Covid testing pushes LetsGetChecked to €1bn valuation
Latest Irish tech unicorn to use money for expansion of services
LetsGetChecked expanded during the pandemic. Photograph: iStock
Irish-founded virtual care company LetsGetChecked has closed a $150 million (€123 million) series D funding announcement, bringing its total valuation to more than $1 billion.
That valuation sees the company join the ranks of Irish tech unicorns, and brings the total amount raised by the company to more than $260 million.
The funding round was led by Boston-based Casdin Capital, with further participation from CommonFund Capital, Illumina Ventures, Optum Ventures, Transformation Capital, HLM Venture Partners, and Qiming Venture Partners USA, and professional golfer Rory Mcllroy.
“We were able to demonstrate last year the ability of the platform to scale and get critical services to customers and patients in the home,” founder and chief executive Peter Foley said. “We had lots to point to in the investor community.”
“Generally speaking in the industry, there is massive change in healthcare. It is becoming digital first; for a long time it wasn’t. That’s driven by the conditions we’ve all had to live in over the past 18 months.
“ There’s definitely a massive shift happening in the industry, and we are at the forefront of it,” Mr Foley added. “It’s an amazing opportunity to deliver on what we built the company for, but also it is attracting a lot of interest from the wider investor community.”
He described the investment from Casdin Capital as a “good signal” to the market.
“They’re a real crossover type fund. We’re extremely fortunate to have got their investment,” he said.
Founder Eli Casdin will join the board of LetsGetChecked.
The company said it planned to use the money to invest in and expand its services, including investment in its telehealth services, expand its pharmaceutical services in the US and other markets, and strengthen its commitment to delivering at-home diagnostic test kits directly to customers.
“Those three pillars allow us to develop care pathways which we have established, such as managing someone’s cardiac care profile over time, or hyperlipidemia for cholesterol, hyperthyrododism for a particular cohort,” said Mr Foley. “It’s about managing people’s care to derive better outcomes for patients over time.”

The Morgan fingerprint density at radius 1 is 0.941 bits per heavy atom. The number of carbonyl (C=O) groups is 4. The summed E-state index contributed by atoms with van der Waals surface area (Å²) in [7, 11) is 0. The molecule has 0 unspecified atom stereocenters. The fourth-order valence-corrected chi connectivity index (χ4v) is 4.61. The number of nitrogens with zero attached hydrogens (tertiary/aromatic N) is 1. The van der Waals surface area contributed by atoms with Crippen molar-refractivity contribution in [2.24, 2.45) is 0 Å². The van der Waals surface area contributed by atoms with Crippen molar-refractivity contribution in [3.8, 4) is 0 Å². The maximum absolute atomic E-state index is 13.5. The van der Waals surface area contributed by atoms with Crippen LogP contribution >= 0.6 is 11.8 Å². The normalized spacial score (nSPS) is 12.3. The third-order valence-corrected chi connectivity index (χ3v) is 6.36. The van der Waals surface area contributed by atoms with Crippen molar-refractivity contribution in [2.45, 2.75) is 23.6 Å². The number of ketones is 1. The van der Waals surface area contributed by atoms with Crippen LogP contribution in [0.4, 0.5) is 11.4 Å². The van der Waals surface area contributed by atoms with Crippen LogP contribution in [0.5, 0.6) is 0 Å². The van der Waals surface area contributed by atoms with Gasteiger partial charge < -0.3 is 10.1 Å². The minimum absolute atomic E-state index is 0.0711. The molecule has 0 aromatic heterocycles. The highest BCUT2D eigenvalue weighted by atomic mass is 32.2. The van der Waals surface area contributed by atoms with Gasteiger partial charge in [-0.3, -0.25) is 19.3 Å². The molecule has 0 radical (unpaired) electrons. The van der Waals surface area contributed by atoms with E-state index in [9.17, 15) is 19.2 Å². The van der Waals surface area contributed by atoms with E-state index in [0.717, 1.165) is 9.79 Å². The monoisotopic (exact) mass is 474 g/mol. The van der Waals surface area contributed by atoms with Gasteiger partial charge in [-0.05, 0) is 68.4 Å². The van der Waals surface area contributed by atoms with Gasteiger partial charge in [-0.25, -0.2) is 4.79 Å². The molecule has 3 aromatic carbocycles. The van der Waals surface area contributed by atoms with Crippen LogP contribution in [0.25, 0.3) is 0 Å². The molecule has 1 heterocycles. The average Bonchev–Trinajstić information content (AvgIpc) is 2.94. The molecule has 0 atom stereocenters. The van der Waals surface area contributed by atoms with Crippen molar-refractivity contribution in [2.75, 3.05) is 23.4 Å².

LetsGetChecked, founded by Mr Foley in 2015, has seen its business grow significantly during the pandemic, with year-on-year growth hitting 1,500 per cent.
In addition to supplying its at-home diagnostics tests to customers, last year saw the health insights business scale up its Covid-19 testing through the past year and build its first European-owned and -operated lab in Dublin.
In December, LetsGetChecked said it would create 160 jobs in Dublin, bringing its total workforce to 650.
Mr Foley said recruitment was ongoing. “The hiring process is going great,” he said. “Our engineering team and designers are all based out of Ireland.”
He said the company would continue to focus on Europe and the US in the near term. He didn’t rule out further fundraising later in the year, or a potential stock market flotation in the future.
The company, which has offices in Dublin and New York, has offered its private at-home screening model to more than 1 million customers in 2020 alone. Pricing for its tests, which usually require only a simple prick of the finger, start at about €50.
The company began with sexual health tests, but its current list of tests includes men and women’s health and diagnostics for vitamin levels, thyroid function and cortisol levels. It has continued to offer its standard diagnostic tests to clients during the coronavirus outbreak.